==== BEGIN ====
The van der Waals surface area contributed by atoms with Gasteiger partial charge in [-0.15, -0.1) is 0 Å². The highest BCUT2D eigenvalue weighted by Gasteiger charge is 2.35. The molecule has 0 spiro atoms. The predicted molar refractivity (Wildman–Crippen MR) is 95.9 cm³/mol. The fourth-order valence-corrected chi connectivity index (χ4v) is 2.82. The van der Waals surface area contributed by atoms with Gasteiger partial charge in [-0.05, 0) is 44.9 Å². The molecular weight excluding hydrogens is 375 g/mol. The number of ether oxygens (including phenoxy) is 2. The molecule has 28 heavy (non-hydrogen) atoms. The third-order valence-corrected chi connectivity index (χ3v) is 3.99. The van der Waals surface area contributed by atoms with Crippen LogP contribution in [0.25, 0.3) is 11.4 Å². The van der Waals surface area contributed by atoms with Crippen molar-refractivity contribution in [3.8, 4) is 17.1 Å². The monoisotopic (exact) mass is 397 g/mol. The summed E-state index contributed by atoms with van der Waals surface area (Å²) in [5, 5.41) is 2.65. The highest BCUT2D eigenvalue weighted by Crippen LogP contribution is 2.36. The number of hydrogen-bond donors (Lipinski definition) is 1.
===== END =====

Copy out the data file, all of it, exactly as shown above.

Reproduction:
The van der Waals surface area contributed by atoms with Gasteiger partial charge in [-0.15, -0.1) is 0 Å². The highest BCUT2D eigenvalue weighted by Gasteiger charge is 2.35. The molecule has 0 spiro atoms. The predicted molar refractivity (Wildman–Crippen MR) is 95.9 cm³/mol. The fourth-order valence-corrected chi connectivity index (χ4v) is 2.82. The van der Waals surface area contributed by atoms with Gasteiger partial charge in [-0.05, 0) is 44.9 Å². The molecular weight excluding hydrogens is 375 g/mol. The number of ether oxygens (including phenoxy) is 2. The molecule has 28 heavy (non-hydrogen) atoms. The third-order valence-corrected chi connectivity index (χ3v) is 3.99. The van der Waals surface area contributed by atoms with Crippen LogP contribution in [0.25, 0.3) is 11.4 Å². The van der Waals surface area contributed by atoms with Crippen molar-refractivity contribution in [3.8, 4) is 17.1 Å². The monoisotopic (exact) mass is 397 g/mol. The summed E-state index contributed by atoms with van der Waals surface area (Å²) in [5, 5.41) is 2.65. The highest BCUT2D eigenvalue weighted by Crippen LogP contribution is 2.36. The number of hydrogen-bond donors (Lipinski definition) is 1.